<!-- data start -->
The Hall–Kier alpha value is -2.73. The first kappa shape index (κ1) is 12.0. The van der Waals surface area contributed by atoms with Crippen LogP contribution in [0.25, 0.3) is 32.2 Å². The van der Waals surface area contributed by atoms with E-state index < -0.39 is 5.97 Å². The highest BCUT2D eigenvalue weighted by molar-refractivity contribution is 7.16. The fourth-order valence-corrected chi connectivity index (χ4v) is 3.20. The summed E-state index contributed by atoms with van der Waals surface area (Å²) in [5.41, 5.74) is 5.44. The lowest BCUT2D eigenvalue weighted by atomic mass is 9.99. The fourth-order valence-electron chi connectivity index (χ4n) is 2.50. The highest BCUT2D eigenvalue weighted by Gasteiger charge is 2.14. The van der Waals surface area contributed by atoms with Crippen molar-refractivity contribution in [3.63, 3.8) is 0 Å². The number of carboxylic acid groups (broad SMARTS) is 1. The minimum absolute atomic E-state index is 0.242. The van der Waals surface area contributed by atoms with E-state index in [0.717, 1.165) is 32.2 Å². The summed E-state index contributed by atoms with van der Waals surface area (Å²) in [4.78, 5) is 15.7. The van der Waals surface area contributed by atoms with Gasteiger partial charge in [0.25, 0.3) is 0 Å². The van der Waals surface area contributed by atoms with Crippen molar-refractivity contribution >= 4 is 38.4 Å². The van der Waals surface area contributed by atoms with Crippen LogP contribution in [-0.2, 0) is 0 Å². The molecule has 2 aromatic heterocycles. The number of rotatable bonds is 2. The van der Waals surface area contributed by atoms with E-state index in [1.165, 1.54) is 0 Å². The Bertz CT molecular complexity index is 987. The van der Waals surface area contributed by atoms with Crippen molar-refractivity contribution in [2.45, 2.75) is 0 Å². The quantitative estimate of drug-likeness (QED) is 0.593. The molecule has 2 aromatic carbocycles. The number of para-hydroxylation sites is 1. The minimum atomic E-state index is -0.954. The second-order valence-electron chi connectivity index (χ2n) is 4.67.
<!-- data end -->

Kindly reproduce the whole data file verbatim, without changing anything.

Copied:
The Hall–Kier alpha value is -2.73. The first kappa shape index (κ1) is 12.0. The van der Waals surface area contributed by atoms with Crippen LogP contribution in [0.25, 0.3) is 32.2 Å². The van der Waals surface area contributed by atoms with E-state index < -0.39 is 5.97 Å². The highest BCUT2D eigenvalue weighted by molar-refractivity contribution is 7.16. The fourth-order valence-corrected chi connectivity index (χ4v) is 3.20. The summed E-state index contributed by atoms with van der Waals surface area (Å²) in [5.41, 5.74) is 5.44. The lowest BCUT2D eigenvalue weighted by atomic mass is 9.99. The fourth-order valence-electron chi connectivity index (χ4n) is 2.50. The highest BCUT2D eigenvalue weighted by Gasteiger charge is 2.14. The van der Waals surface area contributed by atoms with Crippen molar-refractivity contribution in [3.63, 3.8) is 0 Å². The number of carboxylic acid groups (broad SMARTS) is 1. The minimum absolute atomic E-state index is 0.242. The van der Waals surface area contributed by atoms with E-state index in [0.717, 1.165) is 32.2 Å². The summed E-state index contributed by atoms with van der Waals surface area (Å²) in [4.78, 5) is 15.7. The van der Waals surface area contributed by atoms with Gasteiger partial charge in [0.25, 0.3) is 0 Å². The van der Waals surface area contributed by atoms with Crippen molar-refractivity contribution >= 4 is 38.4 Å². The van der Waals surface area contributed by atoms with Crippen LogP contribution in [-0.2, 0) is 0 Å². The molecule has 2 aromatic heterocycles. The number of rotatable bonds is 2. The van der Waals surface area contributed by atoms with E-state index in [1.165, 1.54) is 0 Å². The Bertz CT molecular complexity index is 987. The van der Waals surface area contributed by atoms with Crippen molar-refractivity contribution in [2.45, 2.75) is 0 Å². The quantitative estimate of drug-likeness (QED) is 0.593. The molecule has 2 aromatic carbocycles. The number of para-hydroxylation sites is 1. The minimum atomic E-state index is -0.954. The second-order valence-electron chi connectivity index (χ2n) is 4.67.